No details have been released by the Justice Department on the exact nature of the investigation. However, the Washington Post reports that the focus of the review seems to be on any agreements that may have been made between the companies to avoid recruiting employees from each other in a bid to maintain their market power unfairly. Such arrangements would stifle competition, violating anti-trust laws.
A similar report published by the New York Times cites "people with knowledge of the inquiry " as adding a few more details, mainly that Justice Department "has issued civil investigative demands, or formal requests for documents and information, to some of the companies involved."
Apple has recently become all too familiar with this type attention from the federal government. Just last month, the Federal Trade Commission started an inquiry to evaluate the ties between its boards of directors and that of Google's, which share two common Directors.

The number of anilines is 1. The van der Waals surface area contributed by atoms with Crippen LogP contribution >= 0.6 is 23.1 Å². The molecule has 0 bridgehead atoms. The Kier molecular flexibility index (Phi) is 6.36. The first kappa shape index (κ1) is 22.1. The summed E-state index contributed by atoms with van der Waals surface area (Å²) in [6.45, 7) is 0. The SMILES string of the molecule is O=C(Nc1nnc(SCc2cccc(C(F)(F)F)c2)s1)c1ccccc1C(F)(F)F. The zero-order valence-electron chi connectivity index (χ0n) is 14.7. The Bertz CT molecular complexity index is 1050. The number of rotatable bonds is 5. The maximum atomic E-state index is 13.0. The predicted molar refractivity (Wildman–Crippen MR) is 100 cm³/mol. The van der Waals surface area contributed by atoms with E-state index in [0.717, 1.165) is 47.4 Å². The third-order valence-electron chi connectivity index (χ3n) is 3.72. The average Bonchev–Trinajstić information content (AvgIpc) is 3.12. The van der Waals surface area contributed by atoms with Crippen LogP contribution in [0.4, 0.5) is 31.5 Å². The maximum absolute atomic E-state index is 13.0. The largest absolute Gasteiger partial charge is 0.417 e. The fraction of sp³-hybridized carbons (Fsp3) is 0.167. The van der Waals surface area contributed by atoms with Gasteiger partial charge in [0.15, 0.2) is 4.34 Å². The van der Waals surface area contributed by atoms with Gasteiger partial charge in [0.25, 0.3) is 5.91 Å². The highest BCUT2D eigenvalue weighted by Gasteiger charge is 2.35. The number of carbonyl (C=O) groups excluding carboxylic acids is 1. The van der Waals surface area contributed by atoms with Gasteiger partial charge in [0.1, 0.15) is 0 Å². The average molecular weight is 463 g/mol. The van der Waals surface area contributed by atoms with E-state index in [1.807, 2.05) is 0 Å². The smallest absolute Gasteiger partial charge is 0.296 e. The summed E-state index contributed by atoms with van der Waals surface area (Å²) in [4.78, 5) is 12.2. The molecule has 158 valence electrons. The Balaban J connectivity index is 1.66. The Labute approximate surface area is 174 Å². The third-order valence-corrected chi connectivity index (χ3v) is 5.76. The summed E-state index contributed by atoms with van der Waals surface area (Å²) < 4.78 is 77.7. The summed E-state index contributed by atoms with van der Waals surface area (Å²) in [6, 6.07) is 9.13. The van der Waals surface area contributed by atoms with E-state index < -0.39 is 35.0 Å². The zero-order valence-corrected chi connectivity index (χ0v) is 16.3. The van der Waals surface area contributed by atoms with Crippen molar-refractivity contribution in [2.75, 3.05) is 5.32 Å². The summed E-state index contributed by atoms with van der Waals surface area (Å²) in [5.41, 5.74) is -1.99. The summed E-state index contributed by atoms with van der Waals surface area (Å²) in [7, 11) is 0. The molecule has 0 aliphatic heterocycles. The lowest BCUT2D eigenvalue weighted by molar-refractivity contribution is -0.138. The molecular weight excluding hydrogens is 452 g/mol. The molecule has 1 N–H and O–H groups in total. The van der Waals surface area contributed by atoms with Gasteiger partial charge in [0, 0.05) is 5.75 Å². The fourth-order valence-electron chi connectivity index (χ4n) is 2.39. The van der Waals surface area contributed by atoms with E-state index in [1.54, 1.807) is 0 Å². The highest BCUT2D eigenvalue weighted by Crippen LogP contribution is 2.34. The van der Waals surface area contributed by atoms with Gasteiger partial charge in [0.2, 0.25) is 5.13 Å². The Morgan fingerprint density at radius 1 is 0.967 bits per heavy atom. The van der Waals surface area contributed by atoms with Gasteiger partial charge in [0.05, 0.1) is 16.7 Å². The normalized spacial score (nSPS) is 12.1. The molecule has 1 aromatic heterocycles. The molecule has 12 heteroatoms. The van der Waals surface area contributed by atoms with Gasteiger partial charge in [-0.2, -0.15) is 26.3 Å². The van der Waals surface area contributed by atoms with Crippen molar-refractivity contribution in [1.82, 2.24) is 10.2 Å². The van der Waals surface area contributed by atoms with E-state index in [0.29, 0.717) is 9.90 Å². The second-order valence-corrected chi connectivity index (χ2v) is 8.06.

Googleâs CEO, Eric Schmidt, serves as a Director on Appleâs Board. The former CEO of Genentech, Arthur Levinson, serves as a Director on the Boards of both companies. This relationship between the two companies could be a violation of Section 8 of the Clayton Antitrust Act of 1914, according to regulators.
The Justice Department's inquiry into the hiring practices of some of Silicon Valleyâs biggest names is the latest move by the Obama administration to sniff out anti-competitive behavior in the technology sector, where the highly competitive, high-stakes market for top talent has seen some companies sue their rivals for poaching employees.